What next for Asia and the AIIB?China is now advancing an 'Asian way' in this newest of multilateral lenders.
BEIJING – Korea was far from alone at this week’s signing ceremony for a new China-led version of the World Bank. Representatives from some 50 founding members of the new Asian Infrastructure Investment Bank (AIIB) were present. But the show was clearly China’s.
As one era ends, another begins. Or so, China would have it.
This was most decidedly evident as China championed a new kind of international financial institution that it may well hope marks the dawn of an Asia-led economic order – if not perhaps a return to an older order, with the Middle Kingdom at its core.
Distinct and different from the World Bank and the International Monetary Fund, which were established under Western leadership as part of a post-World War II financial architecture envisioned at Bretton Woods, New Hampshire, the new China-led institution has quickly taken shape without either Washington or Tokyo’s support. Both nations were notably absent from this week’s celebrations in Beijing given their governments’ decision to refrain from joining the AIIB, even as almost every major economy, including close European and Asian allies, did so.
Ostensibly to help fill an annual infrastructure financing shortfall in Asia of some $800 billion, this new lender could also contribute a multilateral veneer and funds to realize Beijing’s vision of a “new Silk Road” and “new maritime Silk Road,” better connecting China to markets and resources in and outside of Asia. Loans may well go to fund ports, railways, bridges, airports and roads across the region as well as to replace aging infrastructure.
This follows the announcement last year of the establishment of a New Development Bank, or so-called BRICS bank, by founding members Brazil, Russia, India, China and South Africa. That bank, like the AIIB, will be headquartered in China.
Each of these new multilateral lenders are direct challenges to existing institutions that China and other nations argue have been too slow to evolve as Europe and the United States’ share of global GDP has declined. The AIIB is also a pointed response and potentially potent competitor to Japan and the Asian Development Bank (ADB), a Philippines-based multilateral lender focused on poverty reduction. Since its 1966 founding, the ADB has always been led by a Japanese president, with strong U.S. support. At an initial approved capital base of $100 billion, the AIIB at establishment will be nearly two-thirds the size of the decades-old ADB. China will provide some 30 percent of the new bank’s initial capital.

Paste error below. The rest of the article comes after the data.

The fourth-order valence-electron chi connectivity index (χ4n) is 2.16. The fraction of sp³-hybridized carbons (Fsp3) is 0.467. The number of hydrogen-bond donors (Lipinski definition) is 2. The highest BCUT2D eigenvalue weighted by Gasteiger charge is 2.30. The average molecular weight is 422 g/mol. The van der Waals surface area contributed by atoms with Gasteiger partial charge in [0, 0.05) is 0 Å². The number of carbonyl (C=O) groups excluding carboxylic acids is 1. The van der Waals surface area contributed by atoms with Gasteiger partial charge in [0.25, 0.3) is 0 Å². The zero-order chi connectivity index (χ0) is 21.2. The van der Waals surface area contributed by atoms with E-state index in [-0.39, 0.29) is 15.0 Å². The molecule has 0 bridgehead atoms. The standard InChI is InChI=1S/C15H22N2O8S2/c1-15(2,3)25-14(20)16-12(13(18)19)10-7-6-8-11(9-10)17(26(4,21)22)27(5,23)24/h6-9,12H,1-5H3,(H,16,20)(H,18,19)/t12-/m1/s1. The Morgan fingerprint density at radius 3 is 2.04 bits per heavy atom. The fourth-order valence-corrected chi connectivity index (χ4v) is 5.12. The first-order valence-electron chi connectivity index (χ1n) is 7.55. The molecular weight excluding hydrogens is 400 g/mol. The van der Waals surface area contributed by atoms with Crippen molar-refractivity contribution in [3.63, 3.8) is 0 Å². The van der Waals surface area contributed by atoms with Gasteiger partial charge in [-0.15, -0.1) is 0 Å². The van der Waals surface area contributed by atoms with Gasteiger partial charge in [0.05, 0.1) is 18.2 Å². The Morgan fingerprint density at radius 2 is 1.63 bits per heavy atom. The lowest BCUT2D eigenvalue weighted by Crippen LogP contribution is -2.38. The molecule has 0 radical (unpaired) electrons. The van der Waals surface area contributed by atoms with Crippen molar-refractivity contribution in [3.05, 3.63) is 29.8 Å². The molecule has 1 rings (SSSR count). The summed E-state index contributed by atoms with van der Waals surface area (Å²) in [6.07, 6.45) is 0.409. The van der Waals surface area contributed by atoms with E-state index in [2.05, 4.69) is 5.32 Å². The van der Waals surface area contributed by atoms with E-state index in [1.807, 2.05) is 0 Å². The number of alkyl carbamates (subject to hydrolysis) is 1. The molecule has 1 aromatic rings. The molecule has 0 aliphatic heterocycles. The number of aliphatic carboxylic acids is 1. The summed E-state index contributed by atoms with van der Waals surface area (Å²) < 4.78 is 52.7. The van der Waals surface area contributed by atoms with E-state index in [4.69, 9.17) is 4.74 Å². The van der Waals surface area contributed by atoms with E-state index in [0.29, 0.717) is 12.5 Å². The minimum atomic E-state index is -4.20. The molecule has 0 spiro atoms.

The debate may well continue over whether or not the establishment of the AIIB is a reflection of failed U.S. diplomacy and most cynically a Chinese wolf in a multilateral sheep’s clothing, or simply an institution whose time has come given China’s economic rise.
As I have argued in the Wall Street Journal and elsewhere, there are several key points all signatories to the AIIB Charter should be on the lookout for, if they are to indeed work from the inside to establish an institution that is less corrupt and wasteful, and more green and respectful of rights, than it might otherwise have been.
First, personnel is power.
During my own time serving as U.S. ambassador to and member of the board of directors of the Asian Development Bank for three-and-one half years under Presidents George W. Bush and Barack Obama, I saw how management and staff of that Japan-led institution were able to undercut or “slow walk” initiatives that the United States and European shareholders had long advocated for.
This included the advancement of qualified, senior women, and also the hiring and promotion of personnel based on merit, not nationality. Strikingly, the head of the ADB’s then budget and personnel management systems department, one of the most important senior roles at the bank, was typically a secondee from the Japanese government, and to this day, spots in senior management – at the vice president level – are informally reserved for specific nationalities, including the United States.
As AIIB’s personnel policies are written, shareholders will want to understand how the AIIB will learn from, follow and as appropriate improve upon what Japan, Europe and the United States have wrought elsewhere. During my time at the ADB, a new standing committee of the board was ultimately created to provide greater oversight of the institution’s human resources after a protracted negotiation with Japan and given persistent concerns about less-than-best practices.
Second, metrics matter.
What gets measured does indeed get managed. China has made clear that a “lean, clean and green” AIIB will not be subject to what it and other borrowers have viewed as overly bureaucratic systems for approval and evaluation at the ADB and World Bank. Shareholders will want to focus on what rules and procedures will and will not be adopted from the established multilateral lenders.